Aconitum carmichaeli

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Aconitum carmichaeli Debeaux

Ranunculaceae

Life form: perennial
Usage: ornamental plant

Exposure: half shade   3

Moisture: moist

Soil: loam - Soil: sandy loam - Soil: gritty loam - Soil: clay - Soil: sandy clay - Soil: loamy clay

Arrangement: alternate
Leaves: decidious

Shape: palmately lobed

Division: digitate

Shape: campanulate
Fruit: follicle

82C / 7b4c9a 

Inflorescence: raceme

Petals: single
Habit: nodding

Growth form: stemless

Taxonomy

Divisio:
Magnoliophyta
Subdivisio:
Magnoliophytina
Classis:
Ranunculopsida
Subclassis:
Ranunculidae
Superordo:
Ranunculanae
Ordo:
Ranunculales

Aconitum carmichaeli, commonly known as Aconite, is a perennial with very attractive blue purple flowers and well suited for semi-shady and wet sites.

Naming

Aconitum carmichaeli was described in 1879 by Jean Odon Debeaux. The name is considered as validly published.

Taxonomy

Aconitum carmichaeli is a species in the genus Aconitum which contains approximately 383 to 521 species and belongs to the family of the Ranunculaceae (Buttercup Family). The type species of the genus is Aconitum napellus.

Characteristics

Leaves
Branched inflorescence, September
Fruits, beginning of November
With grasses, October
Semi-shady site near water, October

Growth

The perennials grow to a height of approximately 1,5 to 2 meters and form loose clumps.

Root System

The shoots grow from bulbous taproots with rather coarse roots.

Leaves

Aconitum carmichaeli is a decidious plant.The large leathery leaves are arranged opposite one another. They are three to five-palmate and habe a glossy, dark green surface.

Flowers and Fruit

The flowers are purple to bluish-purple and slightly pilose. They are large and have the typical helmet-shape of aconites. The flowers are arranged in long axillary racemes with many racemes on the sides and appear from August/September to November/December.

The black fruits are follicles.

Distribution

A. carmichaelii is native to Central China. Between 1880 and 1900 different varieties were established, differing greatly in flowering time and height. In 1951 the nursery Arends cultivated the cultivar 'Arendsii' which grows to a height of 120 centimeters.

Cultivation

Aconitum carmichaeli can withstand temperatures down to -40º C (USDA zone 3). It grows best in loamy soil, sandy or pebbly, loamy soil, clay soil, sandy or loamy clay soil that is moist. The substrate should have a pH between 6,5 and 7,5. It prefers a semi-shady site, although it will also grow in full shade and even sun, provided the soil is moist enough. The roots should always be in the shade.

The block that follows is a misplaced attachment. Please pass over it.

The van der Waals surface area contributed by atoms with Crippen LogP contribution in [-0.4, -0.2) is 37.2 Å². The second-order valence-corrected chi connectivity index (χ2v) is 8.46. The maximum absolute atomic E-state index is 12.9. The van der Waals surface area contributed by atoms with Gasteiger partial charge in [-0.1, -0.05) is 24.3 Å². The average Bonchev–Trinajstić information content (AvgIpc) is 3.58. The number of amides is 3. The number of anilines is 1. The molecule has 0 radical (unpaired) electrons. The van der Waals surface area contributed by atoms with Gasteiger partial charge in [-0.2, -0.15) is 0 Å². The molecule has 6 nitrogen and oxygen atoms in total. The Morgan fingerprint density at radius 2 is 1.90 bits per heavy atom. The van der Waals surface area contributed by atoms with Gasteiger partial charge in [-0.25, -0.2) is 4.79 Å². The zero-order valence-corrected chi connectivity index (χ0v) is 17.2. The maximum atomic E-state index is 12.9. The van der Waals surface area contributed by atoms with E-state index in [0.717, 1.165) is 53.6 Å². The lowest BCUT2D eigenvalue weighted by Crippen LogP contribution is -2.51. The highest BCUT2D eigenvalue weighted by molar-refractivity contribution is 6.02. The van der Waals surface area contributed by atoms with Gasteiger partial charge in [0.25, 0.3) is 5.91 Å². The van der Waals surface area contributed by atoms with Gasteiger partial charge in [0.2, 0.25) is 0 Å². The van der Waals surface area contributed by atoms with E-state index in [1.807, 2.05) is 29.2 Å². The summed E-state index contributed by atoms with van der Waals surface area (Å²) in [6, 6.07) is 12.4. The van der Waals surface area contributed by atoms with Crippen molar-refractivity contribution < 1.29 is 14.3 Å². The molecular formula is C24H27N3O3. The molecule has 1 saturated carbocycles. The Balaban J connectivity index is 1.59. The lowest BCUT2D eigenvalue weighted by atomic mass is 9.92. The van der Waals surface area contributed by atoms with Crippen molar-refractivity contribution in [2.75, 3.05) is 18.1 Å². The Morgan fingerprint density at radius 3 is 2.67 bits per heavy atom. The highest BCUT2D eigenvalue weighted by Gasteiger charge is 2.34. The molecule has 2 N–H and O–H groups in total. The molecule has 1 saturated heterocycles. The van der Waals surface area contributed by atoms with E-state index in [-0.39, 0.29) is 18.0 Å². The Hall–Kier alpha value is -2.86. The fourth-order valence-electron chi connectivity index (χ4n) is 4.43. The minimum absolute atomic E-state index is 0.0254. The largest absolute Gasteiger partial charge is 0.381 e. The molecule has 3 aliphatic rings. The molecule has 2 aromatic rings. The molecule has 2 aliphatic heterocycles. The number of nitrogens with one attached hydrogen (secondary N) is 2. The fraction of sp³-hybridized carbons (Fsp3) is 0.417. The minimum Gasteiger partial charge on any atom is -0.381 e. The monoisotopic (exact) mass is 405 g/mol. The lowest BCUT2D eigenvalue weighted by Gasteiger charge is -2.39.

Classification after Prof. Dr. Sieber

  • woods (soil usually rich in organic material)

Uses

The recommended planting distance is 40 centimetres, the perennials are best planted in groups of 3 to 5. The plants are valuable garden perennials since they add long-lasting colour to shady sites. They can, for example, be used to top off plantings with ferns, Anemone, lilies, Astilbe or small conifers. They are best planted solitary or in small groups.

Especially selected clones are used for cut flowers. Furthermore suited as bee pasture.

Maintenance

It is important to keep a good nitrate level in the soil, especially when the perennials are planted close to trees or shrubs. This can be achieved by regularly giving compost or organic fertilizer.

The plants should be cut back to about six inches above the ground after the leaves have withered.

Varieties and Cultivars

Poisonousness

All parts of Aconitum carmichaeli are extremely poisonous. The contact poison, especially in the roots, is lethal already in very small doses. Always wear gloves!

Aeskulap  Please read the health issues note

Pests and Diseases

On sites that are too dry, warm or sunny an infestation with Aphis fabae may occur which will damage the flower buds. Powdery mildew my also be a problem. Dammed-up water lead to wilting which may cause total loss of the plants. The best course of action in both cases: choose a different site.

Literature

  • Walter Erhardt, Erich Götz, Nils Bödeker, Siegmund Seybold: Der große Zander. Eugen Ulmer KG, Stuttgart 2008, ISBN 978-3-8001-5406-7. (Ger.)
  • Christoper Brickell (Editor-in-chief): RHS A-Z Encyclopedia of Garden Plants. Third edition. Dorling Kindersley, London 2003, ISBN 0-7513-3738-2.


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